Red-breasted robins are back from their winter vacations, and with them come the warm and sunny days of spring. Virginia Beach has plenty to offer in every season, but the city is at its most brilliant and beautiful at this time of the year. It seems something new is blooming every day. I lived in Florida for five years when I was growing up, and I missed the excitement and sense of renewed energy that I get every year in the spring. Right now, thousands of daffodils are dancing around town. Forsythia bushes are flaming yellow, pale pink cherry blossoms are fluttering in the breeze, and Bradford pear trees are filled with white flowers. Red and pink tulips are starting to make their graceful appearance, and an explosion of azaleas will happen any day. It’s a great time to walk and witness the reawakening of nature. I spent a recent Sunday afternoon doing just that at Williams Farm Park off of Newtown Road. Opened in 2012, this 36-acre community park attracted me because it has a multi-use trail that surrounds a large open space and the Williams Farm Recreation Center. The trail also connects to the Lynbrook Landing Park, a quiet neighborhood park with a swing set and picnic tables under trees. People were enjoying the fine weather in all kinds of ways: flying a model airplane, hitting the rails at the skate park, tossing a football, playing baseball, practicing a golf swing, heading into the rec center for a swim, walking the dog, biking with a friend, hunting for Easter Eggs, breathing in the fresh air. According to my walking app, I logged three miles among the buds and blossoms. Shakespeare called spring “the sweet of the year” and wrote that “April hath put a spirit of youth in everything.” Indeed, springtime is a great time to revive youthful energy and watch as nature bursts into bloom along a hundred miles of trails in Virginia Beach.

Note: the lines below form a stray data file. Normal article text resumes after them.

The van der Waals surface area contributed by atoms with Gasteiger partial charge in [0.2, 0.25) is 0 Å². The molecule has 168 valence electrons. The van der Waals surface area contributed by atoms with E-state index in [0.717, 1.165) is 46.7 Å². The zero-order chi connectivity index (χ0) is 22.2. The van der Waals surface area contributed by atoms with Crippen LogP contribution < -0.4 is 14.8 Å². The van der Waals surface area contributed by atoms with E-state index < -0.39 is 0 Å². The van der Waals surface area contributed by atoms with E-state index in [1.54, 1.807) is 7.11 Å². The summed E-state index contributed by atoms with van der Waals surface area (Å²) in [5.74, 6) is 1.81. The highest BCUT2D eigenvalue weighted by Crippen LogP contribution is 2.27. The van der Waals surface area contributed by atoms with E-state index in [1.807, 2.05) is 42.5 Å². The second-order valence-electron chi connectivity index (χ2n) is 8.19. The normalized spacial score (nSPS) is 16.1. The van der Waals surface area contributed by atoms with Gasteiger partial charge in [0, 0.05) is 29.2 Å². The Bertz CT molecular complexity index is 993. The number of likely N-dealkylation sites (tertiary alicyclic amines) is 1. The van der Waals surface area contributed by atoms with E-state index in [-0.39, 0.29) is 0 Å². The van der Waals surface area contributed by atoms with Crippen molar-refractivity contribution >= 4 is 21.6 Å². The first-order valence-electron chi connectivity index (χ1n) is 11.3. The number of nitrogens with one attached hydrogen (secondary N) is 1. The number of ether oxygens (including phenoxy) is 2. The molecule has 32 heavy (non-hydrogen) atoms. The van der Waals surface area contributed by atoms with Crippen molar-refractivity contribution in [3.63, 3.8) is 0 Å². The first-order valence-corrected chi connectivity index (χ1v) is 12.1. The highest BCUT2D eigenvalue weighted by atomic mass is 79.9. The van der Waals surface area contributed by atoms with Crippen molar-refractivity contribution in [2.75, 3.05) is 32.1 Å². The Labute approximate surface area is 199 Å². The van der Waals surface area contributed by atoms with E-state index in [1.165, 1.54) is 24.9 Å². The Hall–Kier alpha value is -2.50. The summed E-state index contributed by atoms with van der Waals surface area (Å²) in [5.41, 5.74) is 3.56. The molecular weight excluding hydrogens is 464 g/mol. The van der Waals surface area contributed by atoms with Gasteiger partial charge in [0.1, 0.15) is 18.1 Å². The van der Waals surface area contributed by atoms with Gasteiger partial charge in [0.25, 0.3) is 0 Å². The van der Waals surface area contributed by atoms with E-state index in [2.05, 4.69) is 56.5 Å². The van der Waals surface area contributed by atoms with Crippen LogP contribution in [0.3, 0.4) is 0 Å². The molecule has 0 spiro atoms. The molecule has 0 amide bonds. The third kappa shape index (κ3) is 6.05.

Photo credit: Katherine Jackson
April 15th, 2014 by Mike Halperin
Beginning with this blog, from time to time, information will be shared about a seasonal featured fish.
Dr. Ken Neill & his 24.3 lb. state record tautog
Featured Fish – TAUTOG - One of the earliest spring species entering Virginia Beach waters is the tautog. Thick-lipped with homely faces, tautog come armed with strong molar teeth for crushing crabs, a staple of their diet. To the delight of fishermen, these mollusk-eaters have delicious firm, delicate white meat. Tautog, derived from the Native American term “tautaug”, additionally known as blackfish, oyster-fish, black porgy or tog, are found in the western Atlantic from Nova Scotia to South Carolina and average 1 to 3 pounds up to a Virginia state record 24-pound, 3-ounce monster caught in 2012 at the Morgan Wreck by Dr. Ken Neill. The world record stands at 25 pounds and was caught in 1998 off New Jersey.
Virginia’s tog inhabit wrecks and bridge pilings, making them a favorite of boaters using bait fishing methods. Best baits are fresh blue crab, fiddler crab and clams. It is said in jest that an angler should set the hook “just before a tog bites” as these fish are accomplished bait stealers. Rods require ample “backbone” to wrestle tautog away from structure where they are sure to head once hooked.
Launch your boat at Lynnhaven or Little Creek Inlet and enjoy immediate access to prime tautog grounds along the 17-mile Chesapeake Bay Bridge Tunnel. Launch at Owls Creek inside Rudee Inlet and it is just a short run to many offshore wrecks. Tog have started biting at offshore sites and will follow suit inshore as bay waters warm.
Captain’s tip: Thread the hook through a knuckle of the crab to combat bait stealing by tautog.
Offshore: Impressive numbers of black sea bass are also populating offshore wrecks. Check with local fishing centers for captains holding special pre-season fishing permits for the sea bass. Sea bass are great fun to catch as well as excellent eating.